Nursing student Mary Kimble, 31, didn't know what to expect when she and her husband bought a foreclosed home in the Victory Lakes subdivision in Bristow last year. She loved the house, with its dark wood floors and airy feel, but there were at least two other vacant properties on her block. Then she joined the neighborhood's still-thriving moms club and within days was inundated with more than 50 e-mails from other moms with play date invitations, pediatrician referrals, even instructions on where to find cheap diapers.
"I felt like I was already part of the neighborhood. I was moving to a place where I knew no one, yet I was immediately welcomed," she said. "It was really comforting."
When Kumaroo, 41, returned to live in the small Cape Cod where he was raised at the close of his career as a Navy SEAL in 2004, he found the area much changed from the peaceful blue-collar community he remembered as a boy. And it got worse as the economy tanked -- lots of foreclosures and an increase in robberies and thefts from automobiles.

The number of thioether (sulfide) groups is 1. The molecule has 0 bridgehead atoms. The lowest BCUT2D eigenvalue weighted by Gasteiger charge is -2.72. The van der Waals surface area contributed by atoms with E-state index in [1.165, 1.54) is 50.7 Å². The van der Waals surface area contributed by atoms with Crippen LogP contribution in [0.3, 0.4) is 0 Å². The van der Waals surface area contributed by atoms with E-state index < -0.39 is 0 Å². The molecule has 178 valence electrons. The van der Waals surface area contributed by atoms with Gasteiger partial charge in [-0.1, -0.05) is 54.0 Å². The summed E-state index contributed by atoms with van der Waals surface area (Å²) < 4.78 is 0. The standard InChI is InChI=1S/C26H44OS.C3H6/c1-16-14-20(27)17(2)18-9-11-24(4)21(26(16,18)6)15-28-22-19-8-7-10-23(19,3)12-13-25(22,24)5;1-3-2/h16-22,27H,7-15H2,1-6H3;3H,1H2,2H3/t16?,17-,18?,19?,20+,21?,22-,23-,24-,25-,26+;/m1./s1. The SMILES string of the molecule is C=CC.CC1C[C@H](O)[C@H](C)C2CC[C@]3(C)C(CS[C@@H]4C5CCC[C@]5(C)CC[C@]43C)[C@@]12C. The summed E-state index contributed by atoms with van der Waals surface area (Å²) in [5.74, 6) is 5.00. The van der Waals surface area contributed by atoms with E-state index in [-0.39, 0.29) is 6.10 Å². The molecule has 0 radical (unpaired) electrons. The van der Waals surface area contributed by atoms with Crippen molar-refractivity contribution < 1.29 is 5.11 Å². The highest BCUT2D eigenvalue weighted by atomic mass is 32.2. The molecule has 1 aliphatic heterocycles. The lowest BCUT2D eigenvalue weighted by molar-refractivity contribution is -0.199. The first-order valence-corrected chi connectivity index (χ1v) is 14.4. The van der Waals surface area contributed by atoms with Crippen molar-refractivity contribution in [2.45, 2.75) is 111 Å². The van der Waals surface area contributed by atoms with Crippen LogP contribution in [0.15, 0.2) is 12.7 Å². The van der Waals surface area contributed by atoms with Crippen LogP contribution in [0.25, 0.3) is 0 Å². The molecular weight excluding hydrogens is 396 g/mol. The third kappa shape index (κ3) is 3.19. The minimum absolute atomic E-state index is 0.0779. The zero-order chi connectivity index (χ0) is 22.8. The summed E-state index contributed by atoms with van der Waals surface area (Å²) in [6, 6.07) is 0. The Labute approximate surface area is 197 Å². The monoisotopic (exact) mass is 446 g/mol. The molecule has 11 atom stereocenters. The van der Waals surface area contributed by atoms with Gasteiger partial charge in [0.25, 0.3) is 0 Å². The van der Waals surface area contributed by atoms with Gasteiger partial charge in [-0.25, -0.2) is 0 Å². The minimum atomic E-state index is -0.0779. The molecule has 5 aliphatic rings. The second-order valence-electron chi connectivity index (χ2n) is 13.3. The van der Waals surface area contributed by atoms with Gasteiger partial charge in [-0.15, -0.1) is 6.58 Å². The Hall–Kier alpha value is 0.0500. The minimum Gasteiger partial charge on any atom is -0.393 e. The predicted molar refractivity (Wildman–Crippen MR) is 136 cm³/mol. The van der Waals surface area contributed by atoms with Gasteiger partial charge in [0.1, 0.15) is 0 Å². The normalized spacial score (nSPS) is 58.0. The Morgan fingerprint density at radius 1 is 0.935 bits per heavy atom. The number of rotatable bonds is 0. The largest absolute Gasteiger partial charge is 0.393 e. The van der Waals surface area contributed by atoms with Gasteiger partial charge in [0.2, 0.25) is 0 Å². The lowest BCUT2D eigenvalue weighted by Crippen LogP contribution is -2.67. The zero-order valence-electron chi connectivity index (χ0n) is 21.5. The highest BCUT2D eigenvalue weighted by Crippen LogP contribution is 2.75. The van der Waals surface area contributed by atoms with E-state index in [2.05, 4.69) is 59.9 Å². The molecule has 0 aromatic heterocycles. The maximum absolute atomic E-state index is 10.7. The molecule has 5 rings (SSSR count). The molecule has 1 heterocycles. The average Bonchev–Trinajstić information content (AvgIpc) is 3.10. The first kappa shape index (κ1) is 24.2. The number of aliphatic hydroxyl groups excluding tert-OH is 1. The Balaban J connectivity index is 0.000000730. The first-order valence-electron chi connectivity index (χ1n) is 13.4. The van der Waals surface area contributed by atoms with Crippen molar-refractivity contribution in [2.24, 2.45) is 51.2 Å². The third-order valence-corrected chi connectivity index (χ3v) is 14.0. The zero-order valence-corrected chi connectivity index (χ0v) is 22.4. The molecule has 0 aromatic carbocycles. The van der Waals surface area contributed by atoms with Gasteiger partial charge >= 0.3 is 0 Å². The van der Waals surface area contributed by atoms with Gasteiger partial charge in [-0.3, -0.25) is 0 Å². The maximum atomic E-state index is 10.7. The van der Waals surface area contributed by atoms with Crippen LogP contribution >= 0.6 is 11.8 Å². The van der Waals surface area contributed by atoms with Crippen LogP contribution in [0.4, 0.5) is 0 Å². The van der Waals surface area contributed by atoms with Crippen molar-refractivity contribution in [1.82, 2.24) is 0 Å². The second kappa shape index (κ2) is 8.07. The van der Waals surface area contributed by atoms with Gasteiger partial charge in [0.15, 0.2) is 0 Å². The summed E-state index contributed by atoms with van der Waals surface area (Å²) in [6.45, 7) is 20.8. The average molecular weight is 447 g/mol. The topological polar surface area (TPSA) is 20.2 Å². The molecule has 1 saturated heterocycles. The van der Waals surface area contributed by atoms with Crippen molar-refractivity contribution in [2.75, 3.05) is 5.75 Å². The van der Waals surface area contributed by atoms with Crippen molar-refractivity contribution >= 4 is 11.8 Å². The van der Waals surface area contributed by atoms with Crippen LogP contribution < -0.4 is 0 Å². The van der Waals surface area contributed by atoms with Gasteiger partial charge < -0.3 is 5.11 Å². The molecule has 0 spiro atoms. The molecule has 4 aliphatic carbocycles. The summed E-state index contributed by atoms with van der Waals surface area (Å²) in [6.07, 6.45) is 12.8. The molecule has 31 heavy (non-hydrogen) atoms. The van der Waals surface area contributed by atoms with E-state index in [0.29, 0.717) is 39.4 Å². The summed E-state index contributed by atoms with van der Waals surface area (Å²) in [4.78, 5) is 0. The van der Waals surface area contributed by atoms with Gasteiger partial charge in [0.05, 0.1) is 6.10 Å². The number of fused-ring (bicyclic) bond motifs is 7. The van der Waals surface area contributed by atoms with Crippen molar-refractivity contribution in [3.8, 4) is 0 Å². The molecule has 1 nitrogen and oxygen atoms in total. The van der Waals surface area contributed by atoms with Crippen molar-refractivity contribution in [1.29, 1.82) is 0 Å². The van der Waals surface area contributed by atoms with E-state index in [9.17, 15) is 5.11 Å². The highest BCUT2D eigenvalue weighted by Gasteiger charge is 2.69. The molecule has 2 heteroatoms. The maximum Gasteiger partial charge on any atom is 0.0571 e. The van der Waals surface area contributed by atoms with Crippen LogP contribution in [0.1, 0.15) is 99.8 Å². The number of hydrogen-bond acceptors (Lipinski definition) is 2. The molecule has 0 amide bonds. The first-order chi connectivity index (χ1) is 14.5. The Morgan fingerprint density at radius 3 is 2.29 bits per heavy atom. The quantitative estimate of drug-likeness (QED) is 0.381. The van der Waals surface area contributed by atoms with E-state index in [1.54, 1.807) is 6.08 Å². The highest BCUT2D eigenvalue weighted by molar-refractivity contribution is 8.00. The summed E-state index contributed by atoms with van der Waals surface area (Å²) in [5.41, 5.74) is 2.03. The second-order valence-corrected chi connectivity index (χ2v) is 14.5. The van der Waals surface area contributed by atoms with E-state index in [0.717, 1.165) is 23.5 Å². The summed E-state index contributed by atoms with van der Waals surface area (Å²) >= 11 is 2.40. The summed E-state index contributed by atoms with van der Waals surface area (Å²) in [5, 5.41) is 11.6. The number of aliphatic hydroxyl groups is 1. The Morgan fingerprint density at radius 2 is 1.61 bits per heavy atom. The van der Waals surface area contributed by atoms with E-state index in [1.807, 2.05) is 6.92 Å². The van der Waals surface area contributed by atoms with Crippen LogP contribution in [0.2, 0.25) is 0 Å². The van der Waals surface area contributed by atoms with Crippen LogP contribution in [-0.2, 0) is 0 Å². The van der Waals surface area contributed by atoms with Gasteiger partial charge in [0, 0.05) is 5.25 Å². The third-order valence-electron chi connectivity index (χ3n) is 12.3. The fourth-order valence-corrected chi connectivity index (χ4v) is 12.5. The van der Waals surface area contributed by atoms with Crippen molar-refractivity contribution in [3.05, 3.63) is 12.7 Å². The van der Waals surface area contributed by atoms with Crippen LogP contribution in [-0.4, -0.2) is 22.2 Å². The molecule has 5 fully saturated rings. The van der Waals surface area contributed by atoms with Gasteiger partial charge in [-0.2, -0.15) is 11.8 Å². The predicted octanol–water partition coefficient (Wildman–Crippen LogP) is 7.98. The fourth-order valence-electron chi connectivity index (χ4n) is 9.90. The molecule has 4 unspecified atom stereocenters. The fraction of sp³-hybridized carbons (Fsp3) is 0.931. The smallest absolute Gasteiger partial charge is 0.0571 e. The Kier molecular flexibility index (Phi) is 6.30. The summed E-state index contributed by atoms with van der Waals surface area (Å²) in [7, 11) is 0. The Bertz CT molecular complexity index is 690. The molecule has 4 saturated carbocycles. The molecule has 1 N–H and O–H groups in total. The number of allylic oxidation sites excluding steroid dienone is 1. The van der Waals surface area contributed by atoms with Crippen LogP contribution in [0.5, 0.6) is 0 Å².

Now that the Greater Glenmont Civic Association's crime watch is in place, thefts from cars have gone down. At the spring festival April 25, Kumaroo, in a tropical shirt, served as master of ceremonies. Residents stood on the lawn and plotted their next moves: a bid for more permit parking around the Metro, a knitting class for kids and an effort to pretty up the median strips.
Jerry Booher, 44, a plumber, manned the grill, chatting with a neighbor who lived five houses away whom he had not met -- in 13 years. Turns out they'd each been watching a nearby house for suspected drug activity. They compared notes.
Kumaroo stood nearby and surveyed the scene with satisfaction: Children played on swings and jumped on the moon bounce. Latino pop music poured out of the DJ speakers. Someone organized an impromptu game of musical chairs, and adults and children were playing, to shrieks of laughter.
"There's change happening in Glenmont," Kumaroo said. "All positive change."